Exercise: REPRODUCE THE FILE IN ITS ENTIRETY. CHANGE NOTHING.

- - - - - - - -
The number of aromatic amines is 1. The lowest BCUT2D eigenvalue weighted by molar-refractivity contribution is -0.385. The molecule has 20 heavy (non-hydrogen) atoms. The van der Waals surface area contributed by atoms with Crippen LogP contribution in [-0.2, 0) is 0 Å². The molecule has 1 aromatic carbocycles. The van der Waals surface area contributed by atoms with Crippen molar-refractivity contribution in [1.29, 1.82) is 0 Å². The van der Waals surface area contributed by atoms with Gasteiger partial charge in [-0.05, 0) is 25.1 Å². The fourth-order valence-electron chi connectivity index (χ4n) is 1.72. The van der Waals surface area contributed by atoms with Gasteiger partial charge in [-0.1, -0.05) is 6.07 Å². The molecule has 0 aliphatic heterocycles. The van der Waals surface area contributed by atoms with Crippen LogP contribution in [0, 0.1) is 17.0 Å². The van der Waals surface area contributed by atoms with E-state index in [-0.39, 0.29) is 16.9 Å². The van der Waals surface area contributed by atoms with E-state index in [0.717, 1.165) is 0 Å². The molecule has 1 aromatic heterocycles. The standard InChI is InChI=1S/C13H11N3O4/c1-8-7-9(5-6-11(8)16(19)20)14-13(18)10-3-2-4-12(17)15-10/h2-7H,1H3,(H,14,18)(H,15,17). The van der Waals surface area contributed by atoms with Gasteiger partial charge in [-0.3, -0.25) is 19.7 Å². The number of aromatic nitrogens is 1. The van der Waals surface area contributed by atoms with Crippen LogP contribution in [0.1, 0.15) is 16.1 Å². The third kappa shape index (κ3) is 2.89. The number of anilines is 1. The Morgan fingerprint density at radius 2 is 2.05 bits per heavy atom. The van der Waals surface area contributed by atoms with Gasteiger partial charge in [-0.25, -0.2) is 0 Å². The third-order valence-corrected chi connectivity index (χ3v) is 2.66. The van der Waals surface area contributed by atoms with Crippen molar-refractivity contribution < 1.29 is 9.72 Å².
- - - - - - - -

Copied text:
The number of aromatic amines is 1. The lowest BCUT2D eigenvalue weighted by molar-refractivity contribution is -0.385. The molecule has 20 heavy (non-hydrogen) atoms. The van der Waals surface area contributed by atoms with Crippen LogP contribution in [-0.2, 0) is 0 Å². The molecule has 1 aromatic carbocycles. The van der Waals surface area contributed by atoms with Crippen molar-refractivity contribution in [1.29, 1.82) is 0 Å². The van der Waals surface area contributed by atoms with Gasteiger partial charge in [-0.05, 0) is 25.1 Å². The fourth-order valence-electron chi connectivity index (χ4n) is 1.72. The van der Waals surface area contributed by atoms with Gasteiger partial charge in [-0.1, -0.05) is 6.07 Å². The molecule has 0 aliphatic heterocycles. The van der Waals surface area contributed by atoms with Crippen LogP contribution in [0, 0.1) is 17.0 Å². The van der Waals surface area contributed by atoms with E-state index in [-0.39, 0.29) is 16.9 Å². The van der Waals surface area contributed by atoms with E-state index in [0.717, 1.165) is 0 Å². The molecule has 1 aromatic heterocycles. The standard InChI is InChI=1S/C13H11N3O4/c1-8-7-9(5-6-11(8)16(19)20)14-13(18)10-3-2-4-12(17)15-10/h2-7H,1H3,(H,14,18)(H,15,17). The van der Waals surface area contributed by atoms with Gasteiger partial charge in [-0.3, -0.25) is 19.7 Å². The number of aromatic nitrogens is 1. The van der Waals surface area contributed by atoms with Crippen LogP contribution in [0.1, 0.15) is 16.1 Å². The third kappa shape index (κ3) is 2.89. The number of anilines is 1. The Morgan fingerprint density at radius 2 is 2.05 bits per heavy atom. The van der Waals surface area contributed by atoms with Gasteiger partial charge in [-0.25, -0.2) is 0 Å². The third-order valence-corrected chi connectivity index (χ3v) is 2.66. The van der Waals surface area contributed by atoms with Crippen molar-refractivity contribution < 1.29 is 9.72 Å².